I'm back from Branson, and I didn't win. Here are the 4 top pies:
1. Sour Cream Peach Pie -$2,500 + 4 days, 3 nights in Branson for 2.
2. Mixed Nut and Fig Pie - $1,000
3. Dreamy Creamy Peanut Butter Pie - $500
4. Vermont Maple Oatmeal Pie - $250
Of course I'm disappointed, as are the other 8 contestants who did not win prize money. What we did win was the trip to Branson, including airfare and meals, a signed copy of Al Roker's best-selling Grilling Cookbook, an apron with Taste of Home Cooking School on it, free entry into the Taste of Home Cooking School, a gift bag, free tickets to Branson shows of our choice on Friday and Saturday evenings, and a Finalist Medal. They told us there were 1200 entries for this pie contest, and we had the top 12 recipes.
Taste of Home has never had an on-site pie baking contest before, and they are hoping to make this an annual event in Branson with the Branson Chamber of Commerce. I'm sure it will get better every year. For this first time, there were a lot of mixups, inconsistencies, errors and last-minute switches. Needless to say, the contestants were in a state of confusion.
My recipe was the only one using a food processor. Each station had a KA mixer, but I needed a food processor. Unfortunately, they didn't have one, so they tried to borrow one. It was a GE and it was from about 30 years ago. That was problem #1. The processor had a chute coming out the side and when I put the almonds in, they went all over the floor. We did finally solve that problem, then the next problem was the microplane grater. They brought me a coarse grater that had dull blades (yes they do get dull). Then they brought me a regular fine grater. Neither of these was able to extract any zest out of the limes. Finally, they brought me a microplane fine grater. There was no oven thermometer to check the calibration of the ovens (which were off by 10 degrees I later found out). My recipe called for a 1-1/2 quart pot, and they gave me a 4-quart pot. I needed a hand mixer, and, again, they gave me a borrowed one about 30 years old. It had vents in the top -- seen any of those lately? It was filthy dirty. When I started to beat the topping with it, oil and lint spewed out of the vents into my topping. The TOH rep told me not to worry about it, no one would know. The pie plate they provided was a straight edged deep dish pie plate, and I needed a standard fluted edge. They finally brought me disposable pie plates, which I didn't want to use but had no choice. The TOH reps came around to all the cooking stations and repeatedly told us not to worry about presentation. We were supposed to finish our pies, then cut them into pieces for the 10 judges. At the last minute, they told us to put the pies on a presentation table so the judges could see them before they were cut. We were marked on presentation. But the real kiss of death was my placement in the judging. They put me first. Never go first or last. The first pie is always scored low because the judges haven't seen any of the others yet. By the time they get to the last pie, they're all filled up with nuts, berries, etc. and can't even taste the last one. I knew when they put me first it was over.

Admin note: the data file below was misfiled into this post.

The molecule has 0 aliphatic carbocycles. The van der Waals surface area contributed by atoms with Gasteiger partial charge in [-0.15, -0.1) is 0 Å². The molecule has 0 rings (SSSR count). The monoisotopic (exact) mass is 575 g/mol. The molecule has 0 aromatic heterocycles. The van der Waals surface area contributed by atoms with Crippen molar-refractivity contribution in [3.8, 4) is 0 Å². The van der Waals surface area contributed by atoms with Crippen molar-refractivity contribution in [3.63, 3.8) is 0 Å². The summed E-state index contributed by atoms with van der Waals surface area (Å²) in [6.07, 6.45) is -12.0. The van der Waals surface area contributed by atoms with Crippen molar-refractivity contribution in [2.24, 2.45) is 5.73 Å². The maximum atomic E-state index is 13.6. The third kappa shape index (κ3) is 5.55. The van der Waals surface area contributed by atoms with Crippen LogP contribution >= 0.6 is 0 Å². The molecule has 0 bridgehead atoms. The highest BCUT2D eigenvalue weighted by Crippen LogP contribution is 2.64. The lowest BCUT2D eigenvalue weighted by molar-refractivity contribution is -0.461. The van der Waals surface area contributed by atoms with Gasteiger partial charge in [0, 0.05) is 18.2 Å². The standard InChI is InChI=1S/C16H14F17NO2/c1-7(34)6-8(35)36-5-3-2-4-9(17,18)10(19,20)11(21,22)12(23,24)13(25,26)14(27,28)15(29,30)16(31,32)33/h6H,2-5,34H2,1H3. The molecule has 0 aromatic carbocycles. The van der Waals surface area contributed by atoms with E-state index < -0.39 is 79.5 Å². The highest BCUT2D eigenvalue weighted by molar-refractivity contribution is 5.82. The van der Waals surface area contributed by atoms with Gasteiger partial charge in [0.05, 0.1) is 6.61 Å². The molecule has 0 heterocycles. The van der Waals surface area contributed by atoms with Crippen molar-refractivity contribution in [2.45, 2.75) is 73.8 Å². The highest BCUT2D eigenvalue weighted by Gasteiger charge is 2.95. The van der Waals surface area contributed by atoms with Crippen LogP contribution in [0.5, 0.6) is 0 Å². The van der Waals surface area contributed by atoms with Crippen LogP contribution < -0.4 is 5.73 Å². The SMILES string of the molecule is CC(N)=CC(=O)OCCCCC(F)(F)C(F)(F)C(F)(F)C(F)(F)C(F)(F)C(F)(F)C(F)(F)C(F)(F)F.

Contests are luck of the draw. And I drew all the short straws on this one. But I learned a lot. Next time (if there is a next time), I'll be sure to bring ALL my own equipment. But the placement in the judging is something that cannot be controlled. My hubby told me to keep submitting this pie, because it's a winner. And when he tells me that, it spurs me on, because he is not a dessert eater. He really loves this pie.
It was a fun time in Branson. I met some wonderful people that I would love to see again (several have submitted recipes to the Pillsbury Bake -Off Contest and just might be there next year.) The Chamber provided "Velcro Buddies" for each of the finalists. They stuck to us like velcro and took care of all our last-minute needs. My Velcro buddy, Kitty, was wonderfully kind, thoughtful and delightful to be with. She introduced me to Janet Lennon, took me to the Landing (an outdoor mall), and to the Branson Five and Ten Cent store, and just made sure that I was ok. All in all, it was a fun time and a great learning experience that I'll never forget.